ESL Conversation Questions About Family

Instructor: Amanda Wiesner-Groff

Amanda has created and taught English/ESL curricula worldwide, has an M.Ed, and is the current ESOL Coordinator for the Saint Louis Public School District.

As an ESL instructor, you know that conversation is an important part of every daily routine. This lesson will focus on conversations centered on the theme of family. Read on, for ideas and questions that will get your ESL students engaged and eager to take part in classroom conversations.

Conversations with ESL Students

Conversations with your English as Second Language (ESL) students can sometimes feel like pulling teeth. You ask a question, hope for a great discussion, and then you get nothing but dead air in return. There are a number of reasons this happens, but it usually stems from students feeling intimidated, being unfamiliar with the topic, or not feeling any sense of relevance to the topic. There are a few things you can do to remedy this problem, and that is what we will go over here.

For this lesson, we will be focusing on conversation questions about family, but will also include ideas for integrating these questions into the classroom. Sometimes the way questions are introduced can be just as important as the questions themselves. Let's get started.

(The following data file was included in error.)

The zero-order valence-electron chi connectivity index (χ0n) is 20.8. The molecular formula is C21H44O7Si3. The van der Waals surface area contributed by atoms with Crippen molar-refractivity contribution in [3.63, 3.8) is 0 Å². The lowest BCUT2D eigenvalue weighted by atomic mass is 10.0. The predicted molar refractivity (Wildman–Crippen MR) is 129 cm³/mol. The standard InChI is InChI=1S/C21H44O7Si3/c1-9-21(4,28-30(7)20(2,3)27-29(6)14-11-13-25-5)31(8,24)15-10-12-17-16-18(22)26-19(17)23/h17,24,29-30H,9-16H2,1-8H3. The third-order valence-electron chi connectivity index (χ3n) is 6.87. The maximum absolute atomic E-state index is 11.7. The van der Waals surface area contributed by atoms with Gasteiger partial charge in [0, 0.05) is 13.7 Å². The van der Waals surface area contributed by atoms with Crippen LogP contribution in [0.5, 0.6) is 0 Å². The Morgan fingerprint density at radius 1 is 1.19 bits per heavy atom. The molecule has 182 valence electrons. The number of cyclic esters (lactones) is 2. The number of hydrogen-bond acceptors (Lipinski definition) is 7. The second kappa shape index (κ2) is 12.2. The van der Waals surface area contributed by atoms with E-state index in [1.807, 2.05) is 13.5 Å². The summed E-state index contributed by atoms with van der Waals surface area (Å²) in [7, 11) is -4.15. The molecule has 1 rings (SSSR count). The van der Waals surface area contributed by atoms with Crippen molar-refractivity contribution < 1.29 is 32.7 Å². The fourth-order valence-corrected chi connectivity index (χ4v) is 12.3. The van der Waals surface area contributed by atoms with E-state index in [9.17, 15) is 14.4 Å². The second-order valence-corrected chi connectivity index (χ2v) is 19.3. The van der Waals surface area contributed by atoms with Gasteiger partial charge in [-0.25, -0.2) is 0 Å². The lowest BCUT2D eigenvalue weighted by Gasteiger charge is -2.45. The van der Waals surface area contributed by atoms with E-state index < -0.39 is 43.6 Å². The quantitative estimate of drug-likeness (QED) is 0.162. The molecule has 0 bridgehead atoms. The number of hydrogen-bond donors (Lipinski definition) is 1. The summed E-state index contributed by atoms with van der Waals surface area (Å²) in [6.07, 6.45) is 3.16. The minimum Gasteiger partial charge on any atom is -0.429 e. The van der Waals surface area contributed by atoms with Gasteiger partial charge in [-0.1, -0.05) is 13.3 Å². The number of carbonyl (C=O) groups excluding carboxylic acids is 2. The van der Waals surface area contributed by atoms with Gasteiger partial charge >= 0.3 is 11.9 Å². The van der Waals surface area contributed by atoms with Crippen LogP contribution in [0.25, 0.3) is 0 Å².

Get Your Students Talking

When introducing conversation topics to your ESL students, you should always make sure you go over new or tricky vocabulary words to help assist in student comprehension. Students cannot talk about a topic, if they do not understand it. An overview of new concepts and vocabulary will make participation in conversation feel less intimidating. You should:

  • Keep vocabulary words visible/on display for easy viewing.
  • Integrate words into daily conversation to help with student acquisition.
  • Be sure everyone is comfortable with the topic before moving into discussions

Next, ESL students can feel intimidated when it comes to speaking in front of his or her classmates; therefore, it is important that you create an environment where students not only feel engaged, but also comfortable and supported. There are a few ways you can go about doing this.

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